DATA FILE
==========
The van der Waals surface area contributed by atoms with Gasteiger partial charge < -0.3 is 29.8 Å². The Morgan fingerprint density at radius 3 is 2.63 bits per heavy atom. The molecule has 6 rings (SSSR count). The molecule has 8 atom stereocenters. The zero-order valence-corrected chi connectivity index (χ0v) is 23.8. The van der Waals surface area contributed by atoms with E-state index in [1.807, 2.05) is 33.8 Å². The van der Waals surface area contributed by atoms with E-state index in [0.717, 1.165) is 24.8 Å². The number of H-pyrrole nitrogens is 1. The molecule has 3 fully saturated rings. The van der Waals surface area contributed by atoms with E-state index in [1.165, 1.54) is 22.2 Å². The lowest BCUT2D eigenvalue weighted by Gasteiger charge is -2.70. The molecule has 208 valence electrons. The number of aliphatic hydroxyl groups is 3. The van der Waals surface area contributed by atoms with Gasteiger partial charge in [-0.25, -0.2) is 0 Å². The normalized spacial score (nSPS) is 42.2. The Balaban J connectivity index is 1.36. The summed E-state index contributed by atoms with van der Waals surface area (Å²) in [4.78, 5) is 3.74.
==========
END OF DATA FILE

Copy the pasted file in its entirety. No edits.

The van der Waals surface area contributed by atoms with Gasteiger partial charge < -0.3 is 29.8 Å². The Morgan fingerprint density at radius 3 is 2.63 bits per heavy atom. The molecule has 6 rings (SSSR count). The molecule has 8 atom stereocenters. The zero-order valence-corrected chi connectivity index (χ0v) is 23.8. The van der Waals surface area contributed by atoms with E-state index in [1.807, 2.05) is 33.8 Å². The van der Waals surface area contributed by atoms with E-state index in [0.717, 1.165) is 24.8 Å². The number of H-pyrrole nitrogens is 1. The molecule has 3 fully saturated rings. The van der Waals surface area contributed by atoms with E-state index in [1.165, 1.54) is 22.2 Å². The lowest BCUT2D eigenvalue weighted by Gasteiger charge is -2.70. The molecule has 208 valence electrons. The number of aliphatic hydroxyl groups is 3. The van der Waals surface area contributed by atoms with Gasteiger partial charge in [-0.25, -0.2) is 0 Å². The normalized spacial score (nSPS) is 42.2. The Balaban J connectivity index is 1.36. The summed E-state index contributed by atoms with van der Waals surface area (Å²) in [4.78, 5) is 3.74.